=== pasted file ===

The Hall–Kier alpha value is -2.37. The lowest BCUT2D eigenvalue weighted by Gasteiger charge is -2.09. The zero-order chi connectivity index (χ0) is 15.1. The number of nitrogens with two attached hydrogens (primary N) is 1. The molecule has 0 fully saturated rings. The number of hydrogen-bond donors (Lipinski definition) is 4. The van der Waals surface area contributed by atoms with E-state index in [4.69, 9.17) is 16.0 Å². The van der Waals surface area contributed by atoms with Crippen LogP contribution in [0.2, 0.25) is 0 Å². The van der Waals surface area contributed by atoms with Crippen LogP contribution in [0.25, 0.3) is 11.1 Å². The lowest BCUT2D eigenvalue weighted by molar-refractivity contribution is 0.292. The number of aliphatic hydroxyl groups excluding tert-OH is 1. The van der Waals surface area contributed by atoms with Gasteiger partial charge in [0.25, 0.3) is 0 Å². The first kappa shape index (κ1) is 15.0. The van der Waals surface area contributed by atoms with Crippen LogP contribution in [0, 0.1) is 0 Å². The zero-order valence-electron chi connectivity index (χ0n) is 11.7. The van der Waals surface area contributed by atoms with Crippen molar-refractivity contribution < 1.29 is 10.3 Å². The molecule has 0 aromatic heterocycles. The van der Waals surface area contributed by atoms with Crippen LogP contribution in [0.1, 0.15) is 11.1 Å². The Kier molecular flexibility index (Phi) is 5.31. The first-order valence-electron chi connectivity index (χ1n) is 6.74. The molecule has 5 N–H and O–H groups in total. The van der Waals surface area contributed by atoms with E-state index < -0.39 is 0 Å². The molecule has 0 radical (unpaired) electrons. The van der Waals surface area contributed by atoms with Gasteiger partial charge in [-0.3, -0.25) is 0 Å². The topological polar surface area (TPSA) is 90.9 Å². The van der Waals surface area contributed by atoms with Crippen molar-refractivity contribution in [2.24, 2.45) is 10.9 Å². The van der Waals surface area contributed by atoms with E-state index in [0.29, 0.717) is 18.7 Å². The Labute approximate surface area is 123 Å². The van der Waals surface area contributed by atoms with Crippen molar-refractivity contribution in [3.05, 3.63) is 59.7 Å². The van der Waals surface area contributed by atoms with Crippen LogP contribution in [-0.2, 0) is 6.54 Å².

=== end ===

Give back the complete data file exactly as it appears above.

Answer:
The Hall–Kier alpha value is -2.37. The lowest BCUT2D eigenvalue weighted by Gasteiger charge is -2.09. The zero-order chi connectivity index (χ0) is 15.1. The number of nitrogens with two attached hydrogens (primary N) is 1. The molecule has 0 fully saturated rings. The number of hydrogen-bond donors (Lipinski definition) is 4. The van der Waals surface area contributed by atoms with E-state index in [4.69, 9.17) is 16.0 Å². The van der Waals surface area contributed by atoms with Crippen LogP contribution in [0.2, 0.25) is 0 Å². The van der Waals surface area contributed by atoms with Crippen LogP contribution in [0.25, 0.3) is 11.1 Å². The lowest BCUT2D eigenvalue weighted by molar-refractivity contribution is 0.292. The number of aliphatic hydroxyl groups excluding tert-OH is 1. The van der Waals surface area contributed by atoms with Gasteiger partial charge in [0.25, 0.3) is 0 Å². The first kappa shape index (κ1) is 15.0. The van der Waals surface area contributed by atoms with Crippen LogP contribution in [0, 0.1) is 0 Å². The zero-order valence-electron chi connectivity index (χ0n) is 11.7. The van der Waals surface area contributed by atoms with Crippen molar-refractivity contribution < 1.29 is 10.3 Å². The molecule has 0 aromatic heterocycles. The van der Waals surface area contributed by atoms with Crippen LogP contribution in [0.1, 0.15) is 11.1 Å². The Kier molecular flexibility index (Phi) is 5.31. The first-order valence-electron chi connectivity index (χ1n) is 6.74. The molecule has 5 N–H and O–H groups in total. The van der Waals surface area contributed by atoms with E-state index < -0.39 is 0 Å². The molecule has 0 radical (unpaired) electrons. The van der Waals surface area contributed by atoms with Gasteiger partial charge in [-0.3, -0.25) is 0 Å². The topological polar surface area (TPSA) is 90.9 Å². The van der Waals surface area contributed by atoms with Crippen molar-refractivity contribution in [2.24, 2.45) is 10.9 Å². The van der Waals surface area contributed by atoms with E-state index in [0.29, 0.717) is 18.7 Å². The Labute approximate surface area is 123 Å². The van der Waals surface area contributed by atoms with Crippen molar-refractivity contribution in [3.05, 3.63) is 59.7 Å². The van der Waals surface area contributed by atoms with Crippen LogP contribution in [-0.2, 0) is 6.54 Å².